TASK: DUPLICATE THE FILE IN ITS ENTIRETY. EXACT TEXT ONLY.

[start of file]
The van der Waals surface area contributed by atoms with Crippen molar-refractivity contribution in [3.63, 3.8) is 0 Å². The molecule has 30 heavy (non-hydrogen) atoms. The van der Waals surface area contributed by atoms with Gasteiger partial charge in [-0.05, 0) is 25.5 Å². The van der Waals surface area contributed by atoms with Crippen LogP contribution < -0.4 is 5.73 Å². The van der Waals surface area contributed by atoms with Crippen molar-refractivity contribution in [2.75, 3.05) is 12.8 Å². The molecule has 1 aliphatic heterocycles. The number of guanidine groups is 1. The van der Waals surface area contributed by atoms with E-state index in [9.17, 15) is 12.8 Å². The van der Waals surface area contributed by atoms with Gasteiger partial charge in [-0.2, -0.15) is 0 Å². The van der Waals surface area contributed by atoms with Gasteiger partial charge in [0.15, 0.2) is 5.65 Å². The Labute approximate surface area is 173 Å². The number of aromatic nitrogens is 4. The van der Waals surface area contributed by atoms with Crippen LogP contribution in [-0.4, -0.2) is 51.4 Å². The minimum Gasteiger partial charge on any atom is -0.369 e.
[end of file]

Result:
The van der Waals surface area contributed by atoms with Crippen molar-refractivity contribution in [3.63, 3.8) is 0 Å². The molecule has 30 heavy (non-hydrogen) atoms. The van der Waals surface area contributed by atoms with Gasteiger partial charge in [-0.05, 0) is 25.5 Å². The van der Waals surface area contributed by atoms with Crippen LogP contribution < -0.4 is 5.73 Å². The van der Waals surface area contributed by atoms with Crippen molar-refractivity contribution in [2.75, 3.05) is 12.8 Å². The molecule has 1 aliphatic heterocycles. The number of guanidine groups is 1. The van der Waals surface area contributed by atoms with E-state index in [9.17, 15) is 12.8 Å². The van der Waals surface area contributed by atoms with Gasteiger partial charge in [-0.2, -0.15) is 0 Å². The van der Waals surface area contributed by atoms with Gasteiger partial charge in [0.15, 0.2) is 5.65 Å². The Labute approximate surface area is 173 Å². The number of aromatic nitrogens is 4. The van der Waals surface area contributed by atoms with Crippen LogP contribution in [-0.4, -0.2) is 51.4 Å². The minimum Gasteiger partial charge on any atom is -0.369 e.